Black Country Rock

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"Black Country Rock"
Song by David Bowie
from the album The Man Who Sold the World
Released November 4, 1970 (U.S.)
April 1971 (UK)
Recorded Trident and Advision Studios, London
18 April - 22 May 1970
Genre
Length 3:32
Label Mercury Records
Songwriter(s) David Bowie
Producer(s) Tony Visconti
The Man Who Sold the World track listing
"All the Madmen"
(2)
"Black Country Rock"
(3)
"After All"
(4)

"Black Country Rock" is a song written by David Bowie in 1970 for the album The Man Who Sold the World, which was released in November 1970 in the U.S. and April 1971 in the UK. (It was also issued as the B-side to Bowie's January 1971 "Holy Holy" single.) An upbeat blues-rock number, "Black Country Rock" has been described as a "respite" from the musical and thematical heaviness of the remainder of the album.[1] Its style has been compared to Marc Bolan's contemporary Tyrannosaurus Rex, down to Bowie's imitative vibrato in the final verse.[2] According to producer Tony Visconti, Bowie had the music ready by the start of the sessions but the words were a last-minute addition in the studio, the singer doing his Bolan impression "spontaneously ... because he ran out of lyrics ... we all thought it was cool, so it stayed."[3]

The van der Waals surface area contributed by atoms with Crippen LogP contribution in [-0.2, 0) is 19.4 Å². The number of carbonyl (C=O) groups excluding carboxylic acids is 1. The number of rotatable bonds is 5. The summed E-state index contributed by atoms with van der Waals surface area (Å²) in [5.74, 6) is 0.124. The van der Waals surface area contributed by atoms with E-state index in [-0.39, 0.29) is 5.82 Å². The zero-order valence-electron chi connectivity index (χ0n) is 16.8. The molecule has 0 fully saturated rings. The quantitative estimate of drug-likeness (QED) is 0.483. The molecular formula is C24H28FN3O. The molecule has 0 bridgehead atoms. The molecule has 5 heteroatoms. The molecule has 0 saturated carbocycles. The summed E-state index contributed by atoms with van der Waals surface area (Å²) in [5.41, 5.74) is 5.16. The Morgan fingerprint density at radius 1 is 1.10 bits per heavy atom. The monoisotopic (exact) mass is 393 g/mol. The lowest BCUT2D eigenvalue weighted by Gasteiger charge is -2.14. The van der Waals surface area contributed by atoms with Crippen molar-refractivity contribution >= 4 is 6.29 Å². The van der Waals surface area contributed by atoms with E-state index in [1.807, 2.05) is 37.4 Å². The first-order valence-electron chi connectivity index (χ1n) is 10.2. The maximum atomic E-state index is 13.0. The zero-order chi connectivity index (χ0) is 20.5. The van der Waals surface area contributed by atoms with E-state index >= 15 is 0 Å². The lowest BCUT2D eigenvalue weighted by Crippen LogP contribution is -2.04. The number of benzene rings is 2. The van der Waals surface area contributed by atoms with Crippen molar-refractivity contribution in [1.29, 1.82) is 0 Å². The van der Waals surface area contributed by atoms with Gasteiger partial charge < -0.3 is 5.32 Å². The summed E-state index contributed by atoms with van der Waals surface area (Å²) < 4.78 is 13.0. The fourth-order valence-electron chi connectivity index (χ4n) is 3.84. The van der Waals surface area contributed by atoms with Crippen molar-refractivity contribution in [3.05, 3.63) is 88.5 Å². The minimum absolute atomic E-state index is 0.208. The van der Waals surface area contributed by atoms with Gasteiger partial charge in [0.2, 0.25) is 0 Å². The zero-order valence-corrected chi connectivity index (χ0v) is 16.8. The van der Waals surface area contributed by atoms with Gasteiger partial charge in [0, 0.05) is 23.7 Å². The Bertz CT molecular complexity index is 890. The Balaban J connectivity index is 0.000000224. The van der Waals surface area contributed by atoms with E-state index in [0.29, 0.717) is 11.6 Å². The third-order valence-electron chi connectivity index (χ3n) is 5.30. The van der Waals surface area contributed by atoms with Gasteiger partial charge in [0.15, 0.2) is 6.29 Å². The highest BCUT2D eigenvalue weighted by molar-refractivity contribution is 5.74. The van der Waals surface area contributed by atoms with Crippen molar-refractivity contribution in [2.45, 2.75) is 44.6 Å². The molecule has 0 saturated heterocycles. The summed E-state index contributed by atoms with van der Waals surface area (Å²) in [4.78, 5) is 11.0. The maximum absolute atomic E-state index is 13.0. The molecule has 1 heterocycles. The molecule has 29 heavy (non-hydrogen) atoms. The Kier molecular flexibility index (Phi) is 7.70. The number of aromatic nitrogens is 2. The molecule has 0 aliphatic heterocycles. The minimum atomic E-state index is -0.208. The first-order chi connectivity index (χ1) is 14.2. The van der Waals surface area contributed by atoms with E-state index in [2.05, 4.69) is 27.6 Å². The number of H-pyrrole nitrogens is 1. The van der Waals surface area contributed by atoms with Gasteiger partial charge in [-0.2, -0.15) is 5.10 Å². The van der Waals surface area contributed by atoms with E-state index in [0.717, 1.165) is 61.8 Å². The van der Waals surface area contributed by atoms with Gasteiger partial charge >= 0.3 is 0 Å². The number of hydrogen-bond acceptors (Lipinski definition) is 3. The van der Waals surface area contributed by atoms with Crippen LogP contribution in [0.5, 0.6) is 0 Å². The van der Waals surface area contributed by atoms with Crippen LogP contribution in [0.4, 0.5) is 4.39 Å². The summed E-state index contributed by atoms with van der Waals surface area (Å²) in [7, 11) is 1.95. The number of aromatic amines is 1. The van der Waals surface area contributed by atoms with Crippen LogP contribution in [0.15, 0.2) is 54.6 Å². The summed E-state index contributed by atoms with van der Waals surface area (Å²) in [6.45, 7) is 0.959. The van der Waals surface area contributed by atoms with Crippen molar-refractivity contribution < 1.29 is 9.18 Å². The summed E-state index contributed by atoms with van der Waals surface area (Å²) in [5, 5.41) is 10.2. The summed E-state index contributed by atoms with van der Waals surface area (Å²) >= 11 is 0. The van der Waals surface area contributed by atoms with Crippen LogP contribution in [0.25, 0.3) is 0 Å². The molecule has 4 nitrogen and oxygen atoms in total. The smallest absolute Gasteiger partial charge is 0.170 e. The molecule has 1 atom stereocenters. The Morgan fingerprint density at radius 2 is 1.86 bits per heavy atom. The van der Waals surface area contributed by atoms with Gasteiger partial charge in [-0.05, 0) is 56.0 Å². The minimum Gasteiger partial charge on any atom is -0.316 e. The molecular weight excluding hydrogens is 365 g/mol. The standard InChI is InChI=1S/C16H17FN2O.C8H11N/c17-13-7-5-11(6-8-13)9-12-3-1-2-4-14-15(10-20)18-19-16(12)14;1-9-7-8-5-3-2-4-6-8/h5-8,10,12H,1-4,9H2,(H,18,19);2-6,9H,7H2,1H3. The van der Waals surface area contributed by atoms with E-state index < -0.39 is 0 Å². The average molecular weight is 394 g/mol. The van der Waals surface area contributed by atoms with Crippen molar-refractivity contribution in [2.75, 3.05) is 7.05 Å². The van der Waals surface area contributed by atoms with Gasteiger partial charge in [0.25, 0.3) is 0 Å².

The song appeared in the soundtrack of the film The Kids Are All Right, released in 2010.

Personnel[edit]

Other releases[edit]

  • B-side of the single "Holy Holy" in 1971
  • B-side of the Portuguese release of the single "Life on Mars?" in 1973
  • The Japanese compilation Best of David Bowie in 1974
  • The Russian compilation Starman in 1989
  • The Sound + Vision box set in 1989

Cover versions[edit]

  • T. Tex Edwards and the Swingin' Cornflake Killers - Only Bowie (1995) and Up Against the Floor (1998)
  • Claws of Paradise - Hero: The Main Man Records Tribute to David Bowie (2007)
  • Big Drill Car - No Worse for the Wear/Black Country Rock 7" (1994) and A Never Ending Endeavor (2009)

Notes[edit]

  1. ^ Roy Carr & Charles Shaar Murray (1981). Bowie: An Illustrated Record: pp.36-38
  2. ^ David Sheppard (2007). "Wishful Beginnings", MOJO 60 Years of Bowie: p.27
  3. ^ Nicholas Pegg (2000). The Complete David Bowie: p.39

External links[edit]